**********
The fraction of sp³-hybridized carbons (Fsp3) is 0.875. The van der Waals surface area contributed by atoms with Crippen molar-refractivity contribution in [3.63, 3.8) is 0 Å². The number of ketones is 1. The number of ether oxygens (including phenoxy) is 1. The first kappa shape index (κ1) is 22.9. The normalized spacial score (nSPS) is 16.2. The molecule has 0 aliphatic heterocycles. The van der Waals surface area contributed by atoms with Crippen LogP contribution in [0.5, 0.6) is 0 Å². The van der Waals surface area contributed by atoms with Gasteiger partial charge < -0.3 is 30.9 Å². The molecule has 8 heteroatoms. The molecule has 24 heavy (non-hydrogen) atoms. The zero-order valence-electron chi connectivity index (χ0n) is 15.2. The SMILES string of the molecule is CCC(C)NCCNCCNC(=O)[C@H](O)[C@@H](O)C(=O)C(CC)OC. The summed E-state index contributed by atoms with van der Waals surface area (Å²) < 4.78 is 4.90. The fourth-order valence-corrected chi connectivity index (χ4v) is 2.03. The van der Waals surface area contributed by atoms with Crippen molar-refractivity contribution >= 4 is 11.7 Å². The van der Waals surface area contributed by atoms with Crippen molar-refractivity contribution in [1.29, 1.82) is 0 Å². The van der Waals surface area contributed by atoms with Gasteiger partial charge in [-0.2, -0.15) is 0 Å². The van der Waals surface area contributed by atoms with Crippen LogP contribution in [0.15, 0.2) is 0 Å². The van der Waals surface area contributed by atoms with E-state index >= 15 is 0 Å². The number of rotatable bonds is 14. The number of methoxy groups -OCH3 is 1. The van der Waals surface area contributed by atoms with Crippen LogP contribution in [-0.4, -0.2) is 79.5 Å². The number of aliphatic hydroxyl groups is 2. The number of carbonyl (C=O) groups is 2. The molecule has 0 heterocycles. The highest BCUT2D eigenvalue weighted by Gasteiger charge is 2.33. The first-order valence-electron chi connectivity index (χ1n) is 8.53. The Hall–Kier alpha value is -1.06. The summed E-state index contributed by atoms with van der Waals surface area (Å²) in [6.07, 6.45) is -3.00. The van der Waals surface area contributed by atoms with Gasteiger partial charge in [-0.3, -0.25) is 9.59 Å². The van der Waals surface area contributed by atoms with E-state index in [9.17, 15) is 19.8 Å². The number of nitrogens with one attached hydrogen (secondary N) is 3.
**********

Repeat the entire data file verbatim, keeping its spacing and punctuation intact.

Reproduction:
The fraction of sp³-hybridized carbons (Fsp3) is 0.875. The van der Waals surface area contributed by atoms with Crippen molar-refractivity contribution in [3.63, 3.8) is 0 Å². The number of ketones is 1. The number of ether oxygens (including phenoxy) is 1. The first kappa shape index (κ1) is 22.9. The normalized spacial score (nSPS) is 16.2. The molecule has 0 aliphatic heterocycles. The van der Waals surface area contributed by atoms with Crippen LogP contribution in [0.5, 0.6) is 0 Å². The van der Waals surface area contributed by atoms with Gasteiger partial charge < -0.3 is 30.9 Å². The molecule has 8 heteroatoms. The molecule has 24 heavy (non-hydrogen) atoms. The zero-order valence-electron chi connectivity index (χ0n) is 15.2. The SMILES string of the molecule is CCC(C)NCCNCCNC(=O)[C@H](O)[C@@H](O)C(=O)C(CC)OC. The summed E-state index contributed by atoms with van der Waals surface area (Å²) < 4.78 is 4.90. The fourth-order valence-corrected chi connectivity index (χ4v) is 2.03. The van der Waals surface area contributed by atoms with Crippen molar-refractivity contribution >= 4 is 11.7 Å². The van der Waals surface area contributed by atoms with Crippen molar-refractivity contribution in [1.29, 1.82) is 0 Å². The van der Waals surface area contributed by atoms with Gasteiger partial charge in [-0.2, -0.15) is 0 Å². The van der Waals surface area contributed by atoms with Crippen LogP contribution in [0.15, 0.2) is 0 Å². The van der Waals surface area contributed by atoms with E-state index >= 15 is 0 Å². The number of rotatable bonds is 14. The number of methoxy groups -OCH3 is 1. The van der Waals surface area contributed by atoms with Crippen LogP contribution in [-0.4, -0.2) is 79.5 Å². The number of aliphatic hydroxyl groups is 2. The number of carbonyl (C=O) groups is 2. The molecule has 0 heterocycles. The highest BCUT2D eigenvalue weighted by Gasteiger charge is 2.33. The first-order valence-electron chi connectivity index (χ1n) is 8.53. The Hall–Kier alpha value is -1.06. The summed E-state index contributed by atoms with van der Waals surface area (Å²) in [6.07, 6.45) is -3.00. The van der Waals surface area contributed by atoms with Gasteiger partial charge in [-0.3, -0.25) is 9.59 Å². The van der Waals surface area contributed by atoms with E-state index in [9.17, 15) is 19.8 Å². The number of nitrogens with one attached hydrogen (secondary N) is 3.